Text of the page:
Being even more difficult to trace than cryptos such as Bitcoin, Monero, which launched in 2014, is a digital currency popular among cybercriminals. JavaScript-based Monero miners, usually provided by Coinhive, were found to have been planted on several services a few years ago, including The Pirate Bay, Showtime, Kodi, and more. Coinhive itself, a legitimate service, closed down in 2019, though Monero cryptojacking hasn't gone away, as this discovery proves.

This is the second example this month of malware being spread in free games. A report revealed that millions of PCs had been infected using pirated games. Once compromised, the trojan stole data and even hijacked webcams to photograph users.

Permalink to story.

 

wiyosaya

Posts: 6,366   +4,675
Why does this headline say "Free games" - they are not Free, they were Pirated. It should say "Pirated games" or "Illegally downloaded games" ...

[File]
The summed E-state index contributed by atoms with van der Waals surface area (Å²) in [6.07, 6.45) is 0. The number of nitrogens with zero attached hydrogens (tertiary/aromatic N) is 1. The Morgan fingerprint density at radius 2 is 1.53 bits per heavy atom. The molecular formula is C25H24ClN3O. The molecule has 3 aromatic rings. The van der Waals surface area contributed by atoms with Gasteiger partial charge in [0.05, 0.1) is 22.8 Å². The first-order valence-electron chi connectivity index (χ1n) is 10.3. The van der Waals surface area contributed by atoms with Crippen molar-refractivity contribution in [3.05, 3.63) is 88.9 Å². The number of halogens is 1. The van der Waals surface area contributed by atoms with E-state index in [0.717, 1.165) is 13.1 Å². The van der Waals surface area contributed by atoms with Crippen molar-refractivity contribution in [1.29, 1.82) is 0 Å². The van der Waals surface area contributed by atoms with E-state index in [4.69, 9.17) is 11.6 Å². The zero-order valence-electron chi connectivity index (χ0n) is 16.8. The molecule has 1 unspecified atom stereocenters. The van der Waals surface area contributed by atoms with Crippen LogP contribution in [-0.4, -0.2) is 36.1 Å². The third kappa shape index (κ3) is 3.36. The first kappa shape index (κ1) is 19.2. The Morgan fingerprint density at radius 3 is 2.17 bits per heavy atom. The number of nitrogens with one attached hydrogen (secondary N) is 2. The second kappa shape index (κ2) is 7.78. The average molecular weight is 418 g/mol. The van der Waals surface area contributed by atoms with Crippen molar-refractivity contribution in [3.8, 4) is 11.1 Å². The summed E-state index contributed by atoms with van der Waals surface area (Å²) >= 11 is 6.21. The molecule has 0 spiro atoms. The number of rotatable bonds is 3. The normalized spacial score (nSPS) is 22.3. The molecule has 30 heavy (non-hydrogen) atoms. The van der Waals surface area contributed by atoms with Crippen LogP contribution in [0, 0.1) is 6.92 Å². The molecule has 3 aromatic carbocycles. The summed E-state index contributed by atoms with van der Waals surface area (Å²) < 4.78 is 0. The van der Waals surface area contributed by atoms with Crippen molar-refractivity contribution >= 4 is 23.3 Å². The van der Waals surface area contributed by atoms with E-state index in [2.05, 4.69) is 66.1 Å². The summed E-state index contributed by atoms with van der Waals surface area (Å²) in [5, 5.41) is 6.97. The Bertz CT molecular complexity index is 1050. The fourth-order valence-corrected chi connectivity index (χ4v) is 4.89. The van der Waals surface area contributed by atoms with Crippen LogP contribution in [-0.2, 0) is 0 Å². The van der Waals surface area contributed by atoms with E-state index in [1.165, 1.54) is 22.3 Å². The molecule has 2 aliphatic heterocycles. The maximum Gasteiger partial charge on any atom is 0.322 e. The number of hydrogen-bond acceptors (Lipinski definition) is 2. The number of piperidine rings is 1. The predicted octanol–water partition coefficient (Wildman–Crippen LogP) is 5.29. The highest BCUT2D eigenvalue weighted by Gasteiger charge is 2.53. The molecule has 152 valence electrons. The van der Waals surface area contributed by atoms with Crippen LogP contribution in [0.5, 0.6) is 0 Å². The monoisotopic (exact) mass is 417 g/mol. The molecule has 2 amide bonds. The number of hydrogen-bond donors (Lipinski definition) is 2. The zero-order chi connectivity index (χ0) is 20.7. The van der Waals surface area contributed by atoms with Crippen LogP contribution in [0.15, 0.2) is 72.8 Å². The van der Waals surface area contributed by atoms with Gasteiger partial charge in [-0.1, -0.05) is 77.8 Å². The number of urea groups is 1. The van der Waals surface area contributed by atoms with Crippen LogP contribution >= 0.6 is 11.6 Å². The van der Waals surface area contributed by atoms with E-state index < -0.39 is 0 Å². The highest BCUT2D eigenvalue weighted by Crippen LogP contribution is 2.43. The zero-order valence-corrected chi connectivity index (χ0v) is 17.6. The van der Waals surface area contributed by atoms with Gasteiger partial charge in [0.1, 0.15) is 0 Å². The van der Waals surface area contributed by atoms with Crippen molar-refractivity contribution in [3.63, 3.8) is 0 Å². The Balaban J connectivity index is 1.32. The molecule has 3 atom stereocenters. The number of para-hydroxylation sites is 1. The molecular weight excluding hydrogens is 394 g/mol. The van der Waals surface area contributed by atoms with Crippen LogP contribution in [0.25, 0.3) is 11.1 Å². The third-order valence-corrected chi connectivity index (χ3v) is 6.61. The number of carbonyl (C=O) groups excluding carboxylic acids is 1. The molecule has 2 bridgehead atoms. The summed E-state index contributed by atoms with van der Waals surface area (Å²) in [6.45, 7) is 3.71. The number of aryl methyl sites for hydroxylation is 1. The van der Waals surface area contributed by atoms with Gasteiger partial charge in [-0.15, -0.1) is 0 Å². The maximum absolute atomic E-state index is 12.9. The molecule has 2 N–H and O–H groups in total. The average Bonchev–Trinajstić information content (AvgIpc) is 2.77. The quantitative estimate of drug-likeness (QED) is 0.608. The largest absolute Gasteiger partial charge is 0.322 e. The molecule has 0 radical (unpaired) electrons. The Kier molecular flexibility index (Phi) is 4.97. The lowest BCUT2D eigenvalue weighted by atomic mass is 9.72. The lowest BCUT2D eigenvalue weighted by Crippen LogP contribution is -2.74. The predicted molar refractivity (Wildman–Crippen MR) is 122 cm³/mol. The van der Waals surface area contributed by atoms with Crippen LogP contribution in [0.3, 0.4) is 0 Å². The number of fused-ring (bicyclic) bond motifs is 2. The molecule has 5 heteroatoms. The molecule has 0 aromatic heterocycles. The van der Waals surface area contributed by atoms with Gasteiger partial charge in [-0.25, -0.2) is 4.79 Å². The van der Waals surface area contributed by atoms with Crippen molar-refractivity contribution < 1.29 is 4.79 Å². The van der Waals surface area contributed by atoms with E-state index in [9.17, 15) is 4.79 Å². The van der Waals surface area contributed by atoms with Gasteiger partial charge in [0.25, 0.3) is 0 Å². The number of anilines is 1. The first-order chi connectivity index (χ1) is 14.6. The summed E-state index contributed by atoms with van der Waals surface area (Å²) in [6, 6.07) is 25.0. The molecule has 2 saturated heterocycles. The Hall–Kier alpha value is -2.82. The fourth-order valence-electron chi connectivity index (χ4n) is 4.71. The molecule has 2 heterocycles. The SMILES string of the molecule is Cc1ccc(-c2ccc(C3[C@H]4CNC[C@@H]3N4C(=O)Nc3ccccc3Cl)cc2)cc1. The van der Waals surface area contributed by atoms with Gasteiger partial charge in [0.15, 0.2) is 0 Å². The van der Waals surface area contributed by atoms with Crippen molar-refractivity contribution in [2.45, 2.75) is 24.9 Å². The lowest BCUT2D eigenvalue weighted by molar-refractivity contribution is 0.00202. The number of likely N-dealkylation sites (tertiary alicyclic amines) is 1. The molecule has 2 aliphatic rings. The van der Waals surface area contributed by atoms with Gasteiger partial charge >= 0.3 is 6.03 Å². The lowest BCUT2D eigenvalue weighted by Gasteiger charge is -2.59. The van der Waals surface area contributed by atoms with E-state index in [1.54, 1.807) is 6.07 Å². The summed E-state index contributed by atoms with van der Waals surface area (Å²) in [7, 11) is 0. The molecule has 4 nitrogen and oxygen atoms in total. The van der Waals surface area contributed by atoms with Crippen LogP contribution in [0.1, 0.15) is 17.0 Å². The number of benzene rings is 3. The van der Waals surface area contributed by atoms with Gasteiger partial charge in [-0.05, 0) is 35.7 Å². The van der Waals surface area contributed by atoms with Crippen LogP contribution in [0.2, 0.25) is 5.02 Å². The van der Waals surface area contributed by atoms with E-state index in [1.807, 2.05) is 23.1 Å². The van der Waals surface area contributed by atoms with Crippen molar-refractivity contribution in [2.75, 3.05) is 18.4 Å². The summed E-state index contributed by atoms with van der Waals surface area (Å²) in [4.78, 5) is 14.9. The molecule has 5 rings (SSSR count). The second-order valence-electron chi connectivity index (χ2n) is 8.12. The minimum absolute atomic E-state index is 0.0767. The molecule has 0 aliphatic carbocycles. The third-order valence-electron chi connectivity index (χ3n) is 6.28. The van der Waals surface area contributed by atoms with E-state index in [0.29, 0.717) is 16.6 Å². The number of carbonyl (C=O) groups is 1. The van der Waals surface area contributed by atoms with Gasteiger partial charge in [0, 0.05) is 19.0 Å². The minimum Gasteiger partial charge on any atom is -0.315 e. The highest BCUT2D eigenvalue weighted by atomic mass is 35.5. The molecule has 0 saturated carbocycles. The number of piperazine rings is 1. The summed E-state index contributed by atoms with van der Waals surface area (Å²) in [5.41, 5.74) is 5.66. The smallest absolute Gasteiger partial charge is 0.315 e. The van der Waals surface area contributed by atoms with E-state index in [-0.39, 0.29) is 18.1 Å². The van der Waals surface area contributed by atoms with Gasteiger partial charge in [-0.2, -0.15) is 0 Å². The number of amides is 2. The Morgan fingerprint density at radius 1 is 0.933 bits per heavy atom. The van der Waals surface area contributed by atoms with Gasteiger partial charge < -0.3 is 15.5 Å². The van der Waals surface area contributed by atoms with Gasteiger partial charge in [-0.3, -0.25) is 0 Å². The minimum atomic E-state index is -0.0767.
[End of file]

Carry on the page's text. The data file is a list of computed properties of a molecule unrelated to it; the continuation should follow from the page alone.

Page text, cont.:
Absolutely agree. I have quite a library of legal free games that I got through giveaways from places like GOG and Ubisoft. Those are not pirated; they are free games I got legally, but they are unlikely to be Trojan horses.
 

eTheBlack

Posts: 14   +25
Why does this headline say "Free games" - they are not Free, they were Pirated / stolen. It should say "Pirated games" or "Illegally downloaded games" ... If you steal something it doesn't make it "Free".
Well, technically is copying
 

Bamda

Posts: 270   +133
Now, this is the kind of hacking I can support. Let the hackers feed off the pirates!
 

Knot Schure

Posts: 369   +175
Pirating safely is relatively easy, they're just n00bs.
Now this ain't true.

Installing software / games from unknown sources, especially AAA games and the like, is a playground for hackers etc.

I had C&C3 for years, not knowing it was infected until my Antivirus one day updated and exposed it.